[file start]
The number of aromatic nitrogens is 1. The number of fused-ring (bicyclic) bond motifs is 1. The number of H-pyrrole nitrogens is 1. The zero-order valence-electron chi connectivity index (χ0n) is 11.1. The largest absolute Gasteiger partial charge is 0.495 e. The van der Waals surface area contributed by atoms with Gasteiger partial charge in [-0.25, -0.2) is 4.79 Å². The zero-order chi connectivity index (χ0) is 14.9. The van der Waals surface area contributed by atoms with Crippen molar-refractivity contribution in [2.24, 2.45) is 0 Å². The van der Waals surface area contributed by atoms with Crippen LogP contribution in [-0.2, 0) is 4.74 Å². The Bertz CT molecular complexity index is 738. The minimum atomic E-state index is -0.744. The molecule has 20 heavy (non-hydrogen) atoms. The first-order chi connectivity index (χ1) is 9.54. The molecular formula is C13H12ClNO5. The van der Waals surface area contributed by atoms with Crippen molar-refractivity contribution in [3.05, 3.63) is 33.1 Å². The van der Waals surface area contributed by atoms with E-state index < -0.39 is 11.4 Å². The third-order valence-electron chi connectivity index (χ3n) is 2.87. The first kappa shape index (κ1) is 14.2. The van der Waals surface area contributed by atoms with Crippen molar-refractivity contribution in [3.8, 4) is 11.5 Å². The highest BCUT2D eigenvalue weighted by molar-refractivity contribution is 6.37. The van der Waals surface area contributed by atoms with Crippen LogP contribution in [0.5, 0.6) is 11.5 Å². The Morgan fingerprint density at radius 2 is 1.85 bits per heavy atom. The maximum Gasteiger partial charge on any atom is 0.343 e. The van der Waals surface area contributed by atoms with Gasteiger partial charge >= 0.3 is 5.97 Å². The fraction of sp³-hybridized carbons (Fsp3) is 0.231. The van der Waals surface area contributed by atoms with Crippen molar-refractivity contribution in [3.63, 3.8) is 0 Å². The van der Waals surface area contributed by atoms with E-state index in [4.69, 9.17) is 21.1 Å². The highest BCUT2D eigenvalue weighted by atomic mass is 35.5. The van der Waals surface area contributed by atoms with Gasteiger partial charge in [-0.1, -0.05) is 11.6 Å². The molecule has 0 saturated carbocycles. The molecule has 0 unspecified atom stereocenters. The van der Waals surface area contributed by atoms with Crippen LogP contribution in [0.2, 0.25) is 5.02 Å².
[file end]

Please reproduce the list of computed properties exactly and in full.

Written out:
The number of aromatic nitrogens is 1. The number of fused-ring (bicyclic) bond motifs is 1. The number of H-pyrrole nitrogens is 1. The zero-order valence-electron chi connectivity index (χ0n) is 11.1. The largest absolute Gasteiger partial charge is 0.495 e. The van der Waals surface area contributed by atoms with Gasteiger partial charge in [-0.25, -0.2) is 4.79 Å². The zero-order chi connectivity index (χ0) is 14.9. The van der Waals surface area contributed by atoms with Crippen molar-refractivity contribution in [2.24, 2.45) is 0 Å². The van der Waals surface area contributed by atoms with Crippen LogP contribution in [-0.2, 0) is 4.74 Å². The Bertz CT molecular complexity index is 738. The minimum atomic E-state index is -0.744. The molecule has 20 heavy (non-hydrogen) atoms. The first-order chi connectivity index (χ1) is 9.54. The molecular formula is C13H12ClNO5. The van der Waals surface area contributed by atoms with Crippen molar-refractivity contribution in [3.05, 3.63) is 33.1 Å². The van der Waals surface area contributed by atoms with E-state index < -0.39 is 11.4 Å². The third-order valence-electron chi connectivity index (χ3n) is 2.87. The first kappa shape index (κ1) is 14.2. The van der Waals surface area contributed by atoms with Crippen molar-refractivity contribution in [3.8, 4) is 11.5 Å². The highest BCUT2D eigenvalue weighted by molar-refractivity contribution is 6.37. The van der Waals surface area contributed by atoms with Crippen LogP contribution in [0.5, 0.6) is 11.5 Å². The Morgan fingerprint density at radius 2 is 1.85 bits per heavy atom. The maximum Gasteiger partial charge on any atom is 0.343 e. The van der Waals surface area contributed by atoms with Gasteiger partial charge >= 0.3 is 5.97 Å². The fraction of sp³-hybridized carbons (Fsp3) is 0.231. The van der Waals surface area contributed by atoms with Crippen molar-refractivity contribution in [3.63, 3.8) is 0 Å². The van der Waals surface area contributed by atoms with E-state index in [4.69, 9.17) is 21.1 Å². The highest BCUT2D eigenvalue weighted by atomic mass is 35.5. The van der Waals surface area contributed by atoms with Gasteiger partial charge in [-0.1, -0.05) is 11.6 Å². The molecule has 0 saturated carbocycles. The molecule has 0 unspecified atom stereocenters. The van der Waals surface area contributed by atoms with Crippen LogP contribution in [0.2, 0.25) is 5.02 Å².